What is less clear is whether the policies underpinning the pivot are the right ones. To be frank, there's been little discussion about this in the academic and policy arenas. Which is unfortunate, because the pivot could lead to a host of important consequences, some of which are quite undesirable for the U.S, for Asia, and for the entire international system.
Traditionally, America has dealt with China, and the entire region, for that matter, through a series of policies termed "hedged integration." Put simply, hedged integration has consisted of two parts."First, U.S. has tried to envelop China in a web of interdependencies via a host of bilateral and multilateral ties. The prevailing wisdom is that these ties, mostly though not exclusively economic in nature, will make it too costly for China to wreck relations with the U.S. and other countries in Asia." But as a back-up plan, just in case these linkages don't lock in the type of behavior and policies that Washington prefers, the U.S. "has created, sustained, and enhanced security relations with many Asian countries. After all, consider the following. The U.S. has thousands of troops in the region, is a major supplier of arms and defense capabilities, and has good military contacts with its counterparts in Asia. This is the coercive element to America's approach to China and is done to keep China in check."
America's new posture vis-a-vis Asia does contain elements of economic and diplomatic interdependence. There has been an active diplomatic front, as evident in America's engagement in Asean, Apec, and the East Asia Summit, among other forums. And yes, economic ties remain important to Washington's relations with Asia. As Kenneth Lieberthal points out, "in early November 2011 [the U.S.] finally achieved ratification of the free trade agreement with South Korea, and it then...turned its focus to developing the [Trans-Pacific Partnership] as a new trade and investment platform in the Asia-Pacific." And economic issues, most notably trade and investment, dominated Hillary Clinton's visit over the last two weeks to such places as Myanmar, Cambodia, Laos, Vietnam, and Japan.
All of that said, it's becoming clear that beefed up military and security ties really are the main thrust of America's pivot. Team Obama has signaled that it will shield America's security commitments in Asia from any defense cutbacks. The U.S. announced the creation of a new military base in Darwin, Australia, where 2500 marines will be stationed. Washington is actively looking to tighten military and security ties to Japan, South Korea, Australia, and the Philippines. Furthermore, the U.S. is considering returning to military bases in Thailand and Vietnam.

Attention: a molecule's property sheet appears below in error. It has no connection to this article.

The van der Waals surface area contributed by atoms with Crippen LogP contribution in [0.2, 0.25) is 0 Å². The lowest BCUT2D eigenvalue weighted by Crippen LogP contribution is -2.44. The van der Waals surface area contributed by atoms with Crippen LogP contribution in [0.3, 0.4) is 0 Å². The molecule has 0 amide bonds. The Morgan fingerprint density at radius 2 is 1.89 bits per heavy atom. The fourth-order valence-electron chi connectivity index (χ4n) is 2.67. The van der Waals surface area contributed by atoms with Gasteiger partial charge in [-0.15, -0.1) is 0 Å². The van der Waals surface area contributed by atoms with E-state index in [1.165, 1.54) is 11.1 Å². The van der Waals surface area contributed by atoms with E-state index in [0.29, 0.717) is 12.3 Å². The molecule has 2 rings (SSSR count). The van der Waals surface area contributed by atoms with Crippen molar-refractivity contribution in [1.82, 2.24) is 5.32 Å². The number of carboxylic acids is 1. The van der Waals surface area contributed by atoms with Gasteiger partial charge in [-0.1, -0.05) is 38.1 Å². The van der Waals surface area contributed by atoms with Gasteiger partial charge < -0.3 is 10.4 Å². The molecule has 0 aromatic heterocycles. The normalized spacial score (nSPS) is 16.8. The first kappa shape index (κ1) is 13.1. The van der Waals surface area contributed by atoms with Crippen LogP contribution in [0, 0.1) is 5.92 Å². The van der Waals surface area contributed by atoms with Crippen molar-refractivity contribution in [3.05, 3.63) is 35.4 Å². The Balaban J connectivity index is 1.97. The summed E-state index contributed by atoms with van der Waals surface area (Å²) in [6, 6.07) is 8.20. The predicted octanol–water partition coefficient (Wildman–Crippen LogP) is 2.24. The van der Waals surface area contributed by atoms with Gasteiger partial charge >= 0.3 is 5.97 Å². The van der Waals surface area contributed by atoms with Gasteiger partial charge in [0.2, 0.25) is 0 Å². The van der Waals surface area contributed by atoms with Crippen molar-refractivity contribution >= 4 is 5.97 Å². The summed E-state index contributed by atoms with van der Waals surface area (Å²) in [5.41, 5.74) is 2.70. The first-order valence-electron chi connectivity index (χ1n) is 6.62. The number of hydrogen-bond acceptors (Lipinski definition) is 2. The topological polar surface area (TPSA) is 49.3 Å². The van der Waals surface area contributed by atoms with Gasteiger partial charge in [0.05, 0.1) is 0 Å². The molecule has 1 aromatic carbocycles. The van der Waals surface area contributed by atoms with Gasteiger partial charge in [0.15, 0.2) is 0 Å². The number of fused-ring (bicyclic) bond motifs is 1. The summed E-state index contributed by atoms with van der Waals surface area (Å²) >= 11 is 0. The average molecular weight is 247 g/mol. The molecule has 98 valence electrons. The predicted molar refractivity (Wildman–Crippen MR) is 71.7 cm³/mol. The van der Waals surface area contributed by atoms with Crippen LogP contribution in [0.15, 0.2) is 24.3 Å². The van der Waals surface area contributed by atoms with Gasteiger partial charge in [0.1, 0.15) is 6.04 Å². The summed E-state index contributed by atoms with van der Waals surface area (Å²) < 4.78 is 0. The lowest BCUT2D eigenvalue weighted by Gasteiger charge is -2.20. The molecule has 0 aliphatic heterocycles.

In early June, U.S. Defense Secretary Leon Panetta delivered a revealing address at the Shangri-La Dialogue in Singapore, a yearly meeting of senior level defense officials from Asia-Pacific countries. According to James Holmes:
Panetta used his bully pulpit to reaffirm American resolve in maritime Asia. Despite budgetary headwinds, he said, Washington will "rebalance" forces to keep faith with regional allies like the Philippines. It will remain the self-appointed guardian of the regional commons -- the seas and skies beyond the jurisdiction of any coastal state, where seafaring nations carry on commerce and project military power. Now as for many decades, command of the commons is the substructure on which U.S. strategy is built.
Panetta also boasted that America's next defense budget will be "the first in what will be a sustained series of investments and strategic decisions to strengthen our military capabilities in the Asia-Pacific region." And that "Over the next few years, we will increase the number and the size of our exercises in the Pacific."
Holmes further commented that:
[T]he big news was in the numbers the defense secretary affixed to his remarks. By 2020, he announced, "the Navy will reposture its forces from today's roughly 50/50 percent split between the Pacific and the Atlantic to about a 60/40 split between those oceans. That will include six aircraft carriers ... a majority of our cruisers, destroyers, Littoral Combat Ships [LCSs], and submarines." The navy's goal is to field "about 300" battle-force ships total, slightly more than the current 285-ship inventory. Panetta's plan thus equates to reassigning around 30 ships to the U.S. Pacific Fleet over the next eight years.The emphasis on enhanced security and military relations is a problem. It is provocative to Beijing, particularly right now, as China enters a sensitive transition in political leadership. China could very easily, and arguably already does according to some accounts, interpret America's moves as an effort to muscle and intimidate it on its own turf. This is very risky, on a number of levels.
It risks making china feel like its being encircled and contained. It risks causing Beijing to speed up its military modernization program. It risks triggering even more Chinese assertiveness in the region. It risks ratcheting up Sino-American tensions. It risks emboldening American allies like the Philippines to take more confrontational economic, diplomatic, and security positions against China. And it risks creating security dilemmas.
Worst of all, America's approach is unnecessarily risky. Yes, I understand the idea of preparing now for China's rise. And sure, I realize that China's actions in its backyard, especially in the South China Sea, has unnerved neighboring countries. But let's be clear here: China, right now, is not a threat to the world order nor to the U.S.